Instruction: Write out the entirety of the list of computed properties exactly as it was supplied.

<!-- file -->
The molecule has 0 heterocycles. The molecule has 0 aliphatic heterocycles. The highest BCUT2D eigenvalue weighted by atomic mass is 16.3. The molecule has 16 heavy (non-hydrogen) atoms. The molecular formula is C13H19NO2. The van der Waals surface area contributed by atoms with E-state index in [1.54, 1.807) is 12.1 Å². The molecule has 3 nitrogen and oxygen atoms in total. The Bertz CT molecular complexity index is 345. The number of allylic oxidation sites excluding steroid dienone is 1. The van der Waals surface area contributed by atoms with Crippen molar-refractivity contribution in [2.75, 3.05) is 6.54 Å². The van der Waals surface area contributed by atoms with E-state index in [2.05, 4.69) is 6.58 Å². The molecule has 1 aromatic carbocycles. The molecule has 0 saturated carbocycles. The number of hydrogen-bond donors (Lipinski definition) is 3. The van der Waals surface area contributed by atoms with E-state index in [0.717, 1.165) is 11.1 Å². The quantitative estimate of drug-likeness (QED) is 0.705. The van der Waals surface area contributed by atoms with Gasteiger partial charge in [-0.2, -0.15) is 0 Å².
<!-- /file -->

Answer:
The molecule has 0 heterocycles. The molecule has 0 aliphatic heterocycles. The highest BCUT2D eigenvalue weighted by atomic mass is 16.3. The molecule has 16 heavy (non-hydrogen) atoms. The molecular formula is C13H19NO2. The van der Waals surface area contributed by atoms with E-state index in [1.54, 1.807) is 12.1 Å². The molecule has 3 nitrogen and oxygen atoms in total. The Bertz CT molecular complexity index is 345. The number of allylic oxidation sites excluding steroid dienone is 1. The van der Waals surface area contributed by atoms with Crippen molar-refractivity contribution in [2.75, 3.05) is 6.54 Å². The van der Waals surface area contributed by atoms with E-state index in [2.05, 4.69) is 6.58 Å². The molecule has 1 aromatic carbocycles. The molecule has 0 saturated carbocycles. The number of hydrogen-bond donors (Lipinski definition) is 3. The van der Waals surface area contributed by atoms with E-state index in [0.717, 1.165) is 11.1 Å². The quantitative estimate of drug-likeness (QED) is 0.705. The van der Waals surface area contributed by atoms with Gasteiger partial charge in [-0.2, -0.15) is 0 Å².